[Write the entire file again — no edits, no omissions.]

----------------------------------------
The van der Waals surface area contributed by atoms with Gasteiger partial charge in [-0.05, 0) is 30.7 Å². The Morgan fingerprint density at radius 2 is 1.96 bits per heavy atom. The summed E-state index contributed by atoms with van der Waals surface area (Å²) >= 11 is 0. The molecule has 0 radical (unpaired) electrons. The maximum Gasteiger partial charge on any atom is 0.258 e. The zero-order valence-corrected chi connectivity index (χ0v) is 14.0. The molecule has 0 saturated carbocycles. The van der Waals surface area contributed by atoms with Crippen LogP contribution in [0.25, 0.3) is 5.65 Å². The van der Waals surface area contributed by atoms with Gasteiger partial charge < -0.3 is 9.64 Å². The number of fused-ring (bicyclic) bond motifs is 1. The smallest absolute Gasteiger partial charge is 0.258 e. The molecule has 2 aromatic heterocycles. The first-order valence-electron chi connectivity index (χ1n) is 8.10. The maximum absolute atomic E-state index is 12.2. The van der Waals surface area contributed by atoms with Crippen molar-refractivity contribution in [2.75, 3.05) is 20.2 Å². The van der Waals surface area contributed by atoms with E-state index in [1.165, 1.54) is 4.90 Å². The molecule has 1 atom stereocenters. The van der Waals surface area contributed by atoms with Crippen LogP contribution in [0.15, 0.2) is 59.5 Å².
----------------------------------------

The van der Waals surface area contributed by atoms with Gasteiger partial charge in [-0.05, 0) is 30.7 Å². The Morgan fingerprint density at radius 2 is 1.96 bits per heavy atom. The summed E-state index contributed by atoms with van der Waals surface area (Å²) >= 11 is 0. The molecule has 0 radical (unpaired) electrons. The maximum Gasteiger partial charge on any atom is 0.258 e. The zero-order valence-corrected chi connectivity index (χ0v) is 14.0. The molecule has 0 saturated carbocycles. The van der Waals surface area contributed by atoms with Crippen LogP contribution in [0.25, 0.3) is 5.65 Å². The van der Waals surface area contributed by atoms with Gasteiger partial charge < -0.3 is 9.64 Å². The number of fused-ring (bicyclic) bond motifs is 1. The smallest absolute Gasteiger partial charge is 0.258 e. The molecule has 2 aromatic heterocycles. The first-order valence-electron chi connectivity index (χ1n) is 8.10. The maximum absolute atomic E-state index is 12.2. The van der Waals surface area contributed by atoms with Crippen molar-refractivity contribution in [2.75, 3.05) is 20.2 Å². The van der Waals surface area contributed by atoms with E-state index in [1.165, 1.54) is 4.90 Å². The molecule has 1 atom stereocenters. The van der Waals surface area contributed by atoms with Crippen LogP contribution in [0.15, 0.2) is 59.5 Å².